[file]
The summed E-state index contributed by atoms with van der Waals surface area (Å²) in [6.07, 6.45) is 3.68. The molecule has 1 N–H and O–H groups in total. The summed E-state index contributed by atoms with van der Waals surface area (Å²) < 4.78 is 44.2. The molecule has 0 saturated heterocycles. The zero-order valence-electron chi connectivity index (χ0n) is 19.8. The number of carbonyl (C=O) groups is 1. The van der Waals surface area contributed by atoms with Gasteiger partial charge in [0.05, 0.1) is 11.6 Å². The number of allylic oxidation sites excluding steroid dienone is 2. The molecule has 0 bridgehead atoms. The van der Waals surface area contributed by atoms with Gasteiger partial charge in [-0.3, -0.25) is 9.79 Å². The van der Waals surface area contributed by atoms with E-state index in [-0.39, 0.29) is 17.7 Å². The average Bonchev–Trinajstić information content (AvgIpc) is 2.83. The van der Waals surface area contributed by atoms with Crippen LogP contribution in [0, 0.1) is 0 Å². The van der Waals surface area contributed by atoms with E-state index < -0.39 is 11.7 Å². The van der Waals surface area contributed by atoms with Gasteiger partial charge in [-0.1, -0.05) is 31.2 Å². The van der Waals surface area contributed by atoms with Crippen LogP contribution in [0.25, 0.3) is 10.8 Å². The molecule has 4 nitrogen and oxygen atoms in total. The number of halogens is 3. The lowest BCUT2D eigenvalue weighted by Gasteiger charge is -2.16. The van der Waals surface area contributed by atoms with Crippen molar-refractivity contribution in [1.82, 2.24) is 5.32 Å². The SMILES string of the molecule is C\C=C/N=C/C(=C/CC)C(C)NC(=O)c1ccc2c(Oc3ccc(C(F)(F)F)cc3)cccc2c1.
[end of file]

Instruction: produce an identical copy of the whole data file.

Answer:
The summed E-state index contributed by atoms with van der Waals surface area (Å²) in [6.07, 6.45) is 3.68. The molecule has 1 N–H and O–H groups in total. The summed E-state index contributed by atoms with van der Waals surface area (Å²) < 4.78 is 44.2. The molecule has 0 saturated heterocycles. The zero-order valence-electron chi connectivity index (χ0n) is 19.8. The number of carbonyl (C=O) groups is 1. The van der Waals surface area contributed by atoms with Gasteiger partial charge in [0.05, 0.1) is 11.6 Å². The number of allylic oxidation sites excluding steroid dienone is 2. The molecule has 0 bridgehead atoms. The van der Waals surface area contributed by atoms with Gasteiger partial charge in [-0.3, -0.25) is 9.79 Å². The van der Waals surface area contributed by atoms with E-state index in [-0.39, 0.29) is 17.7 Å². The average Bonchev–Trinajstić information content (AvgIpc) is 2.83. The van der Waals surface area contributed by atoms with Crippen LogP contribution in [0, 0.1) is 0 Å². The van der Waals surface area contributed by atoms with E-state index < -0.39 is 11.7 Å². The van der Waals surface area contributed by atoms with Gasteiger partial charge in [-0.1, -0.05) is 31.2 Å². The van der Waals surface area contributed by atoms with Crippen LogP contribution in [0.25, 0.3) is 10.8 Å². The molecule has 4 nitrogen and oxygen atoms in total. The number of halogens is 3. The lowest BCUT2D eigenvalue weighted by Gasteiger charge is -2.16. The van der Waals surface area contributed by atoms with Crippen molar-refractivity contribution in [1.82, 2.24) is 5.32 Å². The SMILES string of the molecule is C\C=C/N=C/C(=C/CC)C(C)NC(=O)c1ccc2c(Oc3ccc(C(F)(F)F)cc3)cccc2c1.